Nevertheless, previous case law indicates that parents and students in the UK may have recourse as their Lordships in several cases now have unquestionably held that teachers owe a duty to educate and as such may be negligent in failing to fulfill such responsibility. Thus, the UK position has undeniably left open the possibility that such recourse could be adopted in Australia.


It appears that individual cases around educational negligence within schools and educational providers often turn on small details and as such there is a difference in approach in the UK, US and Australian approach.

Schools and the like may be heartened to hear that so far there has only be one matter being brought against a school in Australia, namely, Weir v Geelong Grammar School (Civil Claims) [2012] VCAT 1736. In this case the mother of a student sued the relevant school on the basis that inadequate education had been supplied by the school. It was argued that such negligence had meant that the student failed year 9 and 10 mathematics and had missed out on enrolment in law at Sydney University. The former student said that her grades significantly improved after enrolling at Crows Nest TAFE in Sydney. However, the court dismissed the case as plaintiff failed to establish that the school had provided a standard of teaching lower than advertised, and that the failure had caused the student to be denied entry into law at Sydney University.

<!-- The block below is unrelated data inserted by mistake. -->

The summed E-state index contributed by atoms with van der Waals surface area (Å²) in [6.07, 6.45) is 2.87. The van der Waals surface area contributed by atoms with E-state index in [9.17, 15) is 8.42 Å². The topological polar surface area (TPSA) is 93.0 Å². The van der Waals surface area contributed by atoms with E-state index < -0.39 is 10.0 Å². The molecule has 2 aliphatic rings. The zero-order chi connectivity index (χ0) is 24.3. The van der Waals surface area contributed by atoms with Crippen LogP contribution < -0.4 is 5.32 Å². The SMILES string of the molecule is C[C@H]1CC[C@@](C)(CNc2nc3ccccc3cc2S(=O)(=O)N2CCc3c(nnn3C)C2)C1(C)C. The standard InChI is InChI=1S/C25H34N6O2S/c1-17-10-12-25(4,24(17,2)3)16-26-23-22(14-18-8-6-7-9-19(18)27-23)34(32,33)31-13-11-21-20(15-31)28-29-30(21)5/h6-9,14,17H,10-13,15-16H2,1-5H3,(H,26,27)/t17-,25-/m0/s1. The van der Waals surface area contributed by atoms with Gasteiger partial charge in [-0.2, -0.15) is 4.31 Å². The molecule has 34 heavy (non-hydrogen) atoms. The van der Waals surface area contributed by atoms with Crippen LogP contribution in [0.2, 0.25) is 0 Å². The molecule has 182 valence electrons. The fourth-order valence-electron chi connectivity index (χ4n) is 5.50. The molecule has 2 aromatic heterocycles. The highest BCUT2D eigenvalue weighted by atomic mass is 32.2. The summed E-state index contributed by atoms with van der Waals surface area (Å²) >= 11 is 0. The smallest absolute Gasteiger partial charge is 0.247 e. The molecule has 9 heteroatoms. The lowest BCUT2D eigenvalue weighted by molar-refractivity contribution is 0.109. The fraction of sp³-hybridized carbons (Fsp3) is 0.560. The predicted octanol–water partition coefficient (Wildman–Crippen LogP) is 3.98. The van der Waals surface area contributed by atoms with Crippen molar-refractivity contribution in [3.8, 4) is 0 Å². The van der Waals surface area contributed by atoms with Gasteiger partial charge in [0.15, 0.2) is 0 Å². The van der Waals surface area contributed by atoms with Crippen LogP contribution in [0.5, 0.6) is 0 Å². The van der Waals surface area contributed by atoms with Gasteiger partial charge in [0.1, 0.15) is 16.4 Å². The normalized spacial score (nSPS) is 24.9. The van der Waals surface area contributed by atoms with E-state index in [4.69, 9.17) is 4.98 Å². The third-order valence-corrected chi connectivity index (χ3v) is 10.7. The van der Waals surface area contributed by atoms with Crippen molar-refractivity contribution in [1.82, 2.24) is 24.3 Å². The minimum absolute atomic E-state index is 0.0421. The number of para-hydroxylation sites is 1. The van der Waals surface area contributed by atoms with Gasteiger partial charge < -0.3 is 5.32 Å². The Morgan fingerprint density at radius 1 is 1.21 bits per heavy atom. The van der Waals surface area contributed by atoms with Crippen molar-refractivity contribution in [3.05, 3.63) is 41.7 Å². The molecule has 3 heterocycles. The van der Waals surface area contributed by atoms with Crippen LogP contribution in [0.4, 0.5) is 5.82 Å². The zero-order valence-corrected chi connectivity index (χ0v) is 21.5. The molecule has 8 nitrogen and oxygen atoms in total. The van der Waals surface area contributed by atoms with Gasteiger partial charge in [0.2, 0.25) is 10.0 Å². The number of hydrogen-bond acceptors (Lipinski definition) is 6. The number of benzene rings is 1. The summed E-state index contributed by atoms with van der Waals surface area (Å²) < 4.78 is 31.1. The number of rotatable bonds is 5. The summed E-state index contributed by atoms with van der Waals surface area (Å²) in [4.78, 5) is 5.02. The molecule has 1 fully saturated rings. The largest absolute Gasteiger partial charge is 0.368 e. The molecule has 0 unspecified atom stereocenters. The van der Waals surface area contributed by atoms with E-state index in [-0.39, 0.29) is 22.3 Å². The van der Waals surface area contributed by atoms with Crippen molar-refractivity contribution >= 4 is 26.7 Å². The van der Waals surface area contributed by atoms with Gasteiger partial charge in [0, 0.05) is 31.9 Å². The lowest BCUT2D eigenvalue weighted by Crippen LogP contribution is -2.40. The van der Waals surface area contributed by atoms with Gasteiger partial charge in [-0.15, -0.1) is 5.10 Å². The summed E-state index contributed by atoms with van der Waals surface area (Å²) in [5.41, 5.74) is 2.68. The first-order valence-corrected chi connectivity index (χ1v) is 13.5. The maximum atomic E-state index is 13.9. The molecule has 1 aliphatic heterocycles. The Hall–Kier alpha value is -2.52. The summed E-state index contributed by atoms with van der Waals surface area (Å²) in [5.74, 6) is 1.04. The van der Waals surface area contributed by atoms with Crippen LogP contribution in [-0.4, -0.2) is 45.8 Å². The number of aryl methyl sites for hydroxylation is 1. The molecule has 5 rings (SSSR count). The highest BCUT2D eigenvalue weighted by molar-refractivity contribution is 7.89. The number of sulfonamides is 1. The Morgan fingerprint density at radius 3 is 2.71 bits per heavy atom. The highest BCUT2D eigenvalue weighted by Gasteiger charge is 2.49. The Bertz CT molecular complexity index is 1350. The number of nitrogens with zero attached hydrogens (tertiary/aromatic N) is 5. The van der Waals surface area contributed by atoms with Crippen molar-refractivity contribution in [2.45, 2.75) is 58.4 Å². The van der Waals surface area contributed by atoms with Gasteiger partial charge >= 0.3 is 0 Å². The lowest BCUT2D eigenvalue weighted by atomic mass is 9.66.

Looking to the future

One hurdle in bringing a legal claim for education negligence is that there may be many reasons for a student’s poor results and given that they are largely responsible for their own performance, such hurdle will need to be overcome before a parent or student can establish a successful claim of educational negligence.  Nevertheless, schools and educational providers should be mindful of the potential for such disputes to arise. It is likely that in the months ahead as students sit their final exams and receive their results for 2020 that some results will be lower than expected. Further, parents and students might be unhappy with the potentially limited options open to themselves or their children.